Death and taxes…the two absolutes in life. When it comes to being legally separate, although you may avoid death, taxes are something that you will have to understand and adjust accordingly.
Filing taxes after separation
Your filing status is used to determine if you must file a return, your standard deduction, and the correct tax. It may also be used in determining whether you can claim certain other deductions and credits. When it comes to the filing status you can choose, it also depends on your marital status on December 31 of the tax year.
The Internal Revenue Service (IRS) views a married person as being married for the whole year if they are separated but have not obtained a final decree of divorce or separate maintenance by December 31 of that tax year. Thus, if not legally separated by December 31 of the tax year, chances are you will file married joint or married separate.
The degree of how taxes will influence you after legal separation depends on factors such as if you have minor children from the marriage, child and spousal support orders, if you owned a home during the marriage, and of course, your filing status.
Married filing jointly or separately
When you are married, the two primary filing statuses are Married Filing Jointly and Married Filing Separate. Thus, the IRS disallows married couples to file as Single or Head of Household. One potential advantage of a legal separation is that individuals can only file jointly when they are married…and a legal separation doesn’t change your marital status (of being married). Thus, it is recommended that you seek the guidance of a tax professional when you are legally separated and have multiple filing options to select from.
If the decree of separation maintenance is obtained prior to December 31 of the tax year, the spouses will have the option of filing Single or Head of Household.
To file as Head of Household you are required to meet three specific tests including:
1. Being unmarried or considered unmarried on December 31 of the tax year.
2. You paid more than half of the costs associated with keeping up the home for the tax year.
3. A child or other qualifying person resided with you in the home for over half of the tax year (that person must be able to be claimed as a tax exemption by you or your spouse).
In the end, the common result is that tax rates generally get higher according to the tax filing status. Typically, married filing jointly has the best tax rates, followed by Head of Household, Single and Married Filing Separately.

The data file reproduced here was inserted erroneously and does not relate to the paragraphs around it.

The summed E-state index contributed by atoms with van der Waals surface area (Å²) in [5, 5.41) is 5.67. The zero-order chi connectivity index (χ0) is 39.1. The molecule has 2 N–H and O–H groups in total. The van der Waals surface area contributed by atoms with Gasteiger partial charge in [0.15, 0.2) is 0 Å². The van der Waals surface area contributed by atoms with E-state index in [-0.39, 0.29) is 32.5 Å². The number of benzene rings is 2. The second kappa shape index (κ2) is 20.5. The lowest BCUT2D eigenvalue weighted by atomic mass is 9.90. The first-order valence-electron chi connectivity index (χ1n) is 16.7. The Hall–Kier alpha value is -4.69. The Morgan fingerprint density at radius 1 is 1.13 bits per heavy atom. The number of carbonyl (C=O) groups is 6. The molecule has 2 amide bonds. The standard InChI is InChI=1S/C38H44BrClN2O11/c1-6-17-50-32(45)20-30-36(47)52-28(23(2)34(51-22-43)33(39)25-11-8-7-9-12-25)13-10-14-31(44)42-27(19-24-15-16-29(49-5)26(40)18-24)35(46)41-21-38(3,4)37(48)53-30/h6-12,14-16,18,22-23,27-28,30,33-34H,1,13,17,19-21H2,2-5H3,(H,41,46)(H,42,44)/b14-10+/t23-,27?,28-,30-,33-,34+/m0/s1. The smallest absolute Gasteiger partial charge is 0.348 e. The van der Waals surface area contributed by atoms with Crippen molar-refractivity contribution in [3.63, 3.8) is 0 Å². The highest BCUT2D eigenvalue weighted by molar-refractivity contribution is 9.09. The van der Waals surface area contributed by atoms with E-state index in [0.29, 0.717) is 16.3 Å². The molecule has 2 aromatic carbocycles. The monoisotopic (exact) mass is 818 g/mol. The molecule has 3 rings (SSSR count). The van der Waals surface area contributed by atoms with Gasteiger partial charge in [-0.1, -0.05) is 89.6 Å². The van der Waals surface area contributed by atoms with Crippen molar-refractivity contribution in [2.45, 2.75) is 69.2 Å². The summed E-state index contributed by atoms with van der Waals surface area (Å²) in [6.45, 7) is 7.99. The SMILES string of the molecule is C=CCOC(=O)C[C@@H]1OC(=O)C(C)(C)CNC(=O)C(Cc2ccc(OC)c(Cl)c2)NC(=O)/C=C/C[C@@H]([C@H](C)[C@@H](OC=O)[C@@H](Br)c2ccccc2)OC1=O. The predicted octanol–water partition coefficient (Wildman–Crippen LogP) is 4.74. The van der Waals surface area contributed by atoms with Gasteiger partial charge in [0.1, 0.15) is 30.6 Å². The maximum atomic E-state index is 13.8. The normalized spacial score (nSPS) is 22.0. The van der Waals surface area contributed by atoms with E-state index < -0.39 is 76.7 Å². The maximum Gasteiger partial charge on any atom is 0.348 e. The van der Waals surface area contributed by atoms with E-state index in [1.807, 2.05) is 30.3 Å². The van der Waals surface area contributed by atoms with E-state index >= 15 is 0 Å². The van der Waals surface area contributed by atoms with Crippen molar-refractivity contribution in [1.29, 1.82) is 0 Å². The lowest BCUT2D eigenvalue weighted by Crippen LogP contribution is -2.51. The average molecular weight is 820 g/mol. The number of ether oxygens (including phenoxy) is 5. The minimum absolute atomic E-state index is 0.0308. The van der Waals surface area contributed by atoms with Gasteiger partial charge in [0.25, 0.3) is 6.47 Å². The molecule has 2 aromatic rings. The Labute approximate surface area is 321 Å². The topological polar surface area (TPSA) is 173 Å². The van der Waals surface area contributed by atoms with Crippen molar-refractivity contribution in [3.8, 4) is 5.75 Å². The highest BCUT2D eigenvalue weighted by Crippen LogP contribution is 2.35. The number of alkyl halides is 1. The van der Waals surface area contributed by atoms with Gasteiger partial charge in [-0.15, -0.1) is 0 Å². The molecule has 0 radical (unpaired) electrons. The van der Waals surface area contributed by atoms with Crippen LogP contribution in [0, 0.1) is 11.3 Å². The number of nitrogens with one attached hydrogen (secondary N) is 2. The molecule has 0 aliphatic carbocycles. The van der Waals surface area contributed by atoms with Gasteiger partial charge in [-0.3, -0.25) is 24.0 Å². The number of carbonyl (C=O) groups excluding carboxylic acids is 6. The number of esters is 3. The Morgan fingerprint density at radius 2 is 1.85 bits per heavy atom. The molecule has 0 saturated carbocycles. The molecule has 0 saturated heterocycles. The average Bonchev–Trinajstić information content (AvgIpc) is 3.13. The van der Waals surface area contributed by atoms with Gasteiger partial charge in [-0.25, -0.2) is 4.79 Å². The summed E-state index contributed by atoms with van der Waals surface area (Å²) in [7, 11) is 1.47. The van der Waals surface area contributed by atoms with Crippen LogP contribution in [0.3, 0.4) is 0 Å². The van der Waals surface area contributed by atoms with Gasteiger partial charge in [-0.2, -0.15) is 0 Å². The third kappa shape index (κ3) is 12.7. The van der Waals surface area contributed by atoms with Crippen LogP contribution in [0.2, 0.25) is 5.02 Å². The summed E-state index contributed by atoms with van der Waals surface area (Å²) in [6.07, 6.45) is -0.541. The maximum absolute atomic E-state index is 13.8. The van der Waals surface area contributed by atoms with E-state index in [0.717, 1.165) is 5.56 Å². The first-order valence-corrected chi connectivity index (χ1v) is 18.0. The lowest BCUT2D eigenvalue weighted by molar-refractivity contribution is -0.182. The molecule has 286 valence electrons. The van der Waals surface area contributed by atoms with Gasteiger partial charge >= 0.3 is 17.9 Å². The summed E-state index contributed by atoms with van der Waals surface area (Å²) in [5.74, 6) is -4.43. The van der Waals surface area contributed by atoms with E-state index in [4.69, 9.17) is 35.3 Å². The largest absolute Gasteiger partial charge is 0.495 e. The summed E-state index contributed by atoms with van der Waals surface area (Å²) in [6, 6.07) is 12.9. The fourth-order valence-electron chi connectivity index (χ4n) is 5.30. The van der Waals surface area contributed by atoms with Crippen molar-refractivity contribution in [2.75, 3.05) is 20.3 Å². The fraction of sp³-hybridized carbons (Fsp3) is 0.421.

Child support and spousal support
When it comes to support orders (child and/or spousal), there are certain considerations you will need to plan for. Child support, for instance, is not included in the taxable income of the person receiving the support…and is not tax deductible for the person required to pay it. Spousal support, on the other hand, is included as taxable income for the person receiving it…and is tax deductible for the person required to pay it (it is important to note that the IRS allows for the spousal support deduction if the spouses are not members of the same household and are legally separated, thus they can’t be legally separated and continue to live in the same home to realize the deduction).
Although child support isn’t taxable income, nor is it tax deductible, there are two tax considerations that may apply. The first is determining who will be the party to claim the child or children as their exemption when they file their taxes. When there is one child, this could certainly be a point of argument between the parties. When there are multiple children, though, it is not uncommon to split the child exemptions between the spouses. This approach, though, may not always be the best as when one spouse’s income is significantly higher than the others, splitting the exemptions could result in lost opportunities for tax savings. If you are facing this scenario, it is strongly recommended that you consult with a professional tax advisor to determine the best path.
In the end, there are many factors that you need to consider when it comes to taxes and your legal separation. Due to many of the matters being tied to the marital status on December 31, it is recommended that the parties take time to consider whether or not they should make their legal separation effective prior to or after the end of the year.